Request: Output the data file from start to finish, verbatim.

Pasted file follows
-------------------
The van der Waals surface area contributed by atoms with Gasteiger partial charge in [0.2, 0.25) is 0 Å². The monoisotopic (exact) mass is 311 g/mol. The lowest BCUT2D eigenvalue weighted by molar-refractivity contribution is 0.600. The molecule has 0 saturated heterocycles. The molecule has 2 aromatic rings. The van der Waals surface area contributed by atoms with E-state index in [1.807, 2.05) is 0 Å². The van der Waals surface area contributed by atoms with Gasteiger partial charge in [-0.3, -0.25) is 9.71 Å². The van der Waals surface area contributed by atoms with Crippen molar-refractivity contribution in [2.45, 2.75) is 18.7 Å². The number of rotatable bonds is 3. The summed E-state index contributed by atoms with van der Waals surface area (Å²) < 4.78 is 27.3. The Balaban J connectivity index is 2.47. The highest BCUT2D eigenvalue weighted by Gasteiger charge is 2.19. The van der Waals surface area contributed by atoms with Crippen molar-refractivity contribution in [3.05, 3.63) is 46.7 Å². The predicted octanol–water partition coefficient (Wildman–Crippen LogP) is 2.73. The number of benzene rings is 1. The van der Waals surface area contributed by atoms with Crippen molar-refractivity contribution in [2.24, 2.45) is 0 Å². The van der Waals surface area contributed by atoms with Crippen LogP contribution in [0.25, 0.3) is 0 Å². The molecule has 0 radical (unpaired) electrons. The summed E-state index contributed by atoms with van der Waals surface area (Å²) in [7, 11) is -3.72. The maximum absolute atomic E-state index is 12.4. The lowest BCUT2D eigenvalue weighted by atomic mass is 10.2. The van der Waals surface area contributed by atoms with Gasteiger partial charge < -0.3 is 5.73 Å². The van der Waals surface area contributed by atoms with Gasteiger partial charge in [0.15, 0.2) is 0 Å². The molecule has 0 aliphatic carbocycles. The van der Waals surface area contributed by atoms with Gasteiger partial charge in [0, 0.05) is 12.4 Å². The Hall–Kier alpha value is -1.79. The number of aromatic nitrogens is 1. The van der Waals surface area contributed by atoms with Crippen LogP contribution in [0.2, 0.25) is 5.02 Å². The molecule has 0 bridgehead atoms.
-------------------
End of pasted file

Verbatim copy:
The van der Waals surface area contributed by atoms with Gasteiger partial charge in [0.2, 0.25) is 0 Å². The monoisotopic (exact) mass is 311 g/mol. The lowest BCUT2D eigenvalue weighted by molar-refractivity contribution is 0.600. The molecule has 0 saturated heterocycles. The molecule has 2 aromatic rings. The van der Waals surface area contributed by atoms with E-state index in [1.807, 2.05) is 0 Å². The van der Waals surface area contributed by atoms with Gasteiger partial charge in [-0.3, -0.25) is 9.71 Å². The van der Waals surface area contributed by atoms with Crippen molar-refractivity contribution in [2.45, 2.75) is 18.7 Å². The number of rotatable bonds is 3. The summed E-state index contributed by atoms with van der Waals surface area (Å²) < 4.78 is 27.3. The Balaban J connectivity index is 2.47. The highest BCUT2D eigenvalue weighted by Gasteiger charge is 2.19. The van der Waals surface area contributed by atoms with Crippen molar-refractivity contribution in [3.05, 3.63) is 46.7 Å². The predicted octanol–water partition coefficient (Wildman–Crippen LogP) is 2.73. The number of benzene rings is 1. The van der Waals surface area contributed by atoms with Crippen molar-refractivity contribution in [2.24, 2.45) is 0 Å². The van der Waals surface area contributed by atoms with Crippen LogP contribution in [0.25, 0.3) is 0 Å². The molecule has 0 radical (unpaired) electrons. The summed E-state index contributed by atoms with van der Waals surface area (Å²) in [7, 11) is -3.72. The maximum absolute atomic E-state index is 12.4. The lowest BCUT2D eigenvalue weighted by atomic mass is 10.2. The van der Waals surface area contributed by atoms with Gasteiger partial charge < -0.3 is 5.73 Å². The van der Waals surface area contributed by atoms with Gasteiger partial charge in [0.15, 0.2) is 0 Å². The molecule has 0 aliphatic carbocycles. The van der Waals surface area contributed by atoms with Gasteiger partial charge in [0, 0.05) is 12.4 Å². The Hall–Kier alpha value is -1.79. The number of aromatic nitrogens is 1. The van der Waals surface area contributed by atoms with Crippen LogP contribution in [0.2, 0.25) is 5.02 Å². The molecule has 0 bridgehead atoms.